NTSB Rules on Cause of Air Races Crash
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Photo: Julia Kirchenbauer
At a hearing Monday morning in Washington, the National Transportation Safety Board issued findings of its investigation into the fatal crash at last year's National Championship Air Races.
NTSB investigators say screws in the modified P-51 Mustang's elevator trim tabs - those are flaps that help stabilize the aircraft - were too loose and showed years of wear, causing one of the tabs to break lose under the stress of flying more than 400 miles an hour.
That caused pilot Jimmy Leeward to lose control and he lost consciousness within seconds because of a sudden spike in G forces before the aircraft crashed into the stands at last September's event, killing the pilot and ten others, and injuring more than 60.
The problem was noted in a pre-race inspection just days prior, but there's nothing to confirm it was ever fixed. As a result, the Reno Air Racing Association, after its own investigation, is making changes to its inspection process to try and make sure nothing like that slips through the cracks again.
Air Race Spokesman Mike Draper said the investigation validates the changes the organization is making, to - as he put it - institutionalize the culture of safety he feels was already present at the event.
"And with that comes even better documentation of inspections. And even better documentations and better chain of command on how inspections have been addressed or issues have been addressed," Draper said. "And really formalizing -- even further than it has been. And make no mistake. It's been a formal process but even further formalizing it and standardizing the inspection process. That is something we're working on."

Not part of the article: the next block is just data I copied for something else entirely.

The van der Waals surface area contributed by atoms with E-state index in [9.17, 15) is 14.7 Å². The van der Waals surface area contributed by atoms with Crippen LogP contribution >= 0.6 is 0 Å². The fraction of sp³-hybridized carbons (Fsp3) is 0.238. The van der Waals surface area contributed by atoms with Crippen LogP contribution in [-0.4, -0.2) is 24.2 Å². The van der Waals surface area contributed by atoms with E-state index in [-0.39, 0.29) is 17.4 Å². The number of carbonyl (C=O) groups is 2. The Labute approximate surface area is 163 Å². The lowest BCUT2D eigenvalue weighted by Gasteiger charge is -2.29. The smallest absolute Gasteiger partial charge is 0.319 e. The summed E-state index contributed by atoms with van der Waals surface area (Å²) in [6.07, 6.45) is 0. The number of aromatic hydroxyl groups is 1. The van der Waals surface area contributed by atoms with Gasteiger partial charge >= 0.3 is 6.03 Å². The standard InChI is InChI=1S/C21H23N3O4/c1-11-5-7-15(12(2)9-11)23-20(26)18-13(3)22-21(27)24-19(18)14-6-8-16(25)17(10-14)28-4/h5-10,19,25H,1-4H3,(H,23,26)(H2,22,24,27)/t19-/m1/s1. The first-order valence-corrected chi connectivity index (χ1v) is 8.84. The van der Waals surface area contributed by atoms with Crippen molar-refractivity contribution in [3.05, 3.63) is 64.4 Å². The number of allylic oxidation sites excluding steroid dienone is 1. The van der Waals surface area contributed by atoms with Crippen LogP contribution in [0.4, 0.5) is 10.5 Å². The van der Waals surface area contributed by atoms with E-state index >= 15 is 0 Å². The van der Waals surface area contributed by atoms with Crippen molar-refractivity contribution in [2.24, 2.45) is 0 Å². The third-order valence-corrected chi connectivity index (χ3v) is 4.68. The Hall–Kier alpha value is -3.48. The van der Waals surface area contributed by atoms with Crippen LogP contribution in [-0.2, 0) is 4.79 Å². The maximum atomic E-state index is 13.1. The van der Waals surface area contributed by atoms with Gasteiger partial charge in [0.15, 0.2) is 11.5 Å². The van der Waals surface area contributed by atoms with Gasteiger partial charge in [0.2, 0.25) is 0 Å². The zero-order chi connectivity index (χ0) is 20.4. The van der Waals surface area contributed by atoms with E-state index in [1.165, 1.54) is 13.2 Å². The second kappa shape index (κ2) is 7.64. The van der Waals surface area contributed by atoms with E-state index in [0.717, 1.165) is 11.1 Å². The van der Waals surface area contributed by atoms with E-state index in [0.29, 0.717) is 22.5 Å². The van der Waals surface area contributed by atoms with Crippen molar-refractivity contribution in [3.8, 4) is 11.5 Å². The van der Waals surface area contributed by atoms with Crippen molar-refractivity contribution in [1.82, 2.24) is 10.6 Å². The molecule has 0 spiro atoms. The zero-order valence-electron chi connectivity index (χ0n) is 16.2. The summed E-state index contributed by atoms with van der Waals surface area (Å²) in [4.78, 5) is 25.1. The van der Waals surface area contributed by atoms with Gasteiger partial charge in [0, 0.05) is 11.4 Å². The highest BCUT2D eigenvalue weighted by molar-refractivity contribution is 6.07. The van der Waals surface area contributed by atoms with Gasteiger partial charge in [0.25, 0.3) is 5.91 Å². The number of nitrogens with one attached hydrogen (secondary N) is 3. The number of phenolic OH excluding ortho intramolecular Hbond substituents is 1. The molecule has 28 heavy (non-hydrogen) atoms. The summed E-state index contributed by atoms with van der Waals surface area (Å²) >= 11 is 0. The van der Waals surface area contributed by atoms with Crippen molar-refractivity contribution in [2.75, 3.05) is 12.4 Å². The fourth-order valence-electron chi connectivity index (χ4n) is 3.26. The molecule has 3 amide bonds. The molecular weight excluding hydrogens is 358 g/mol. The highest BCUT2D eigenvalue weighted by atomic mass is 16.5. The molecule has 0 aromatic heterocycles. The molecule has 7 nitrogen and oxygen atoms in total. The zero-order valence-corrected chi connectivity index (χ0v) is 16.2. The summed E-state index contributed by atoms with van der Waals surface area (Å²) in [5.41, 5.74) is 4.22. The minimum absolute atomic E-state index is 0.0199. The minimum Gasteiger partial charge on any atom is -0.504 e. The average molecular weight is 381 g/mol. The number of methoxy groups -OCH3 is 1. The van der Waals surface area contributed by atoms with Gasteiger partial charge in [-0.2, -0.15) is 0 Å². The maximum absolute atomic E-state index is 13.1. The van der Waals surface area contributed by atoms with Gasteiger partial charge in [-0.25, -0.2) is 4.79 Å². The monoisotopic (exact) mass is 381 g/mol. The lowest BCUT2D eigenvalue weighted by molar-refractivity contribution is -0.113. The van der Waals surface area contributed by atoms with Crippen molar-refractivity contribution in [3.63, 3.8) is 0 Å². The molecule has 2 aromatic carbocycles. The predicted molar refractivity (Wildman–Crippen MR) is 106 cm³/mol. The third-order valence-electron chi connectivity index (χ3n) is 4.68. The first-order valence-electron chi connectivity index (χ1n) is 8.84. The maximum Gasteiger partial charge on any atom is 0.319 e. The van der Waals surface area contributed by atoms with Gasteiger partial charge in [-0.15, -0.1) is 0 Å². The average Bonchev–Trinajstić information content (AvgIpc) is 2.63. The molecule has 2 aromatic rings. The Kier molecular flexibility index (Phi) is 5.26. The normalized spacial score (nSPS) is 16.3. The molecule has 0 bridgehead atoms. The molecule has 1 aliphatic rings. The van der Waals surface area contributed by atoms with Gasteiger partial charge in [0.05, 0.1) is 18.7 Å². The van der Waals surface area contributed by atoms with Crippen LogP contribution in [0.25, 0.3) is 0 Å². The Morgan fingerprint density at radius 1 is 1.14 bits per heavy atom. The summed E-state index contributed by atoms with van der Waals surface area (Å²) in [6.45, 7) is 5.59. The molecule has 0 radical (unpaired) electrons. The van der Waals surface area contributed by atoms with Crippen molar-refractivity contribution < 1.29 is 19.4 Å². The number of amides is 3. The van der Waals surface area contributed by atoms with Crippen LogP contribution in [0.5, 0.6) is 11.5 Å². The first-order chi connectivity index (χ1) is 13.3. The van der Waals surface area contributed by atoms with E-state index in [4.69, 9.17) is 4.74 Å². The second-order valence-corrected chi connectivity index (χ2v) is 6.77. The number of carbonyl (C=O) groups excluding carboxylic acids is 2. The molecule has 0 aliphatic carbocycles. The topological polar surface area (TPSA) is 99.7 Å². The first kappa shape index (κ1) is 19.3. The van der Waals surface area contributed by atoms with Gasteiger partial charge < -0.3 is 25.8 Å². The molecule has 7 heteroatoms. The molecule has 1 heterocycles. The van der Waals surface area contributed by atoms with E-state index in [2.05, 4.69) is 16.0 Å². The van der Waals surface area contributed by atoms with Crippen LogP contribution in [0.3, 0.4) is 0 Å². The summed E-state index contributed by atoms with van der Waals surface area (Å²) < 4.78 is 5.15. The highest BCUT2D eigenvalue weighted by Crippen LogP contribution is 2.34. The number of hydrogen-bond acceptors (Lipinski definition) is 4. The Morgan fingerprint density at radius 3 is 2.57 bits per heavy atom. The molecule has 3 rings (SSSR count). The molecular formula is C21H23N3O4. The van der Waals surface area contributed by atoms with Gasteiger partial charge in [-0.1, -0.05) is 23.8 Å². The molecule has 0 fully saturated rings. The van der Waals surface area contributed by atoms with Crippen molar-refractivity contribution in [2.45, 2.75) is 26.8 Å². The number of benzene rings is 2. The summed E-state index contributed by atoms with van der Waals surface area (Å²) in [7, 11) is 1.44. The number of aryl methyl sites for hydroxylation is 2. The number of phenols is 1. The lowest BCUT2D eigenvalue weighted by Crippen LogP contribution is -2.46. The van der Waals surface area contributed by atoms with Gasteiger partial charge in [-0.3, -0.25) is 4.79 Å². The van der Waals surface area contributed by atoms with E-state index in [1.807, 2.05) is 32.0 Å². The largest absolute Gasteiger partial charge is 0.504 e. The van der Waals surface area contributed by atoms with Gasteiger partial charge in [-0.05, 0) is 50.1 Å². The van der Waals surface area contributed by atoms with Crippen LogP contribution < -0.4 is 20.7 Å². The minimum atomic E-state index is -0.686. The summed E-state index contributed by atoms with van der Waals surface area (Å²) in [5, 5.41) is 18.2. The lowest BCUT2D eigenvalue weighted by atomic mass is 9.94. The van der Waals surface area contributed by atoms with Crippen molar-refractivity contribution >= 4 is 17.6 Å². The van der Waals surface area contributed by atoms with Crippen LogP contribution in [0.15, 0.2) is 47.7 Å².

And since the accident, the organization has added a Director of Safety to its board.
The investigation also showed there was no verification that some modifications to the aircraft were adequately flight-tested. The plane had never been pushed to these limits before.
"The data showed that the accident flight was the fastest the airplane had ever flown on the course by about 35 knots," Investigator Clint Crookshanks said. "And the engine power settings were the highest ever used."
Today's hearing was particularly damning of the pilot and crew. Investigators said photos from prior races on the course - and the race where the accident occurred - showed deformations in the plane's skin and the cockpit canopy.
"All of these factors provide strong clues to the pilot and crew that the airplane was being operated beyond its structural limits and should have forced a more detailed examination of the airplane," Crookshanks said.
Board member Robert Sumwalt had more harsh terms for it.
"And the way I look at it quite honestly is if you're modifying an airplane without fully understanding how those modifications can affect the aerodynamics then you're basically just playing Russian roulette with an aircraft," he said. "And if you want to go out and fly and fly fast and try and win that's one thing. But as the chairman said, unlike Russian roulette, in this case when you go out and you do those things you not only endanger your own life, but you potentially endanger the lives of others. And that is what happened in this particular case."
Today's findings will no doubt play a role in several lawsuits filed by victims and families. Air race organizers have established a $77 million fund for victims and families to be administered by Kenneth R. Feinberg, who oversaw a similar fund for victims of the Sept. 11th terror attacks.
NTSB Chair Deborah Hersman said the accident should affect how participants think about risks involved in air racing.
"The pilots know that they are taking risks. That is what they sign up for," she said. "But air race pilots expects that the risks taken are theirs alone. This accident forced everyone to re-evaluate that expectation."
Last week, the NTSB released more than a thousand pages of documents on its investigation. Read the Documents
KUNR will have a reaction from the Reno Air Racing Association later in the day.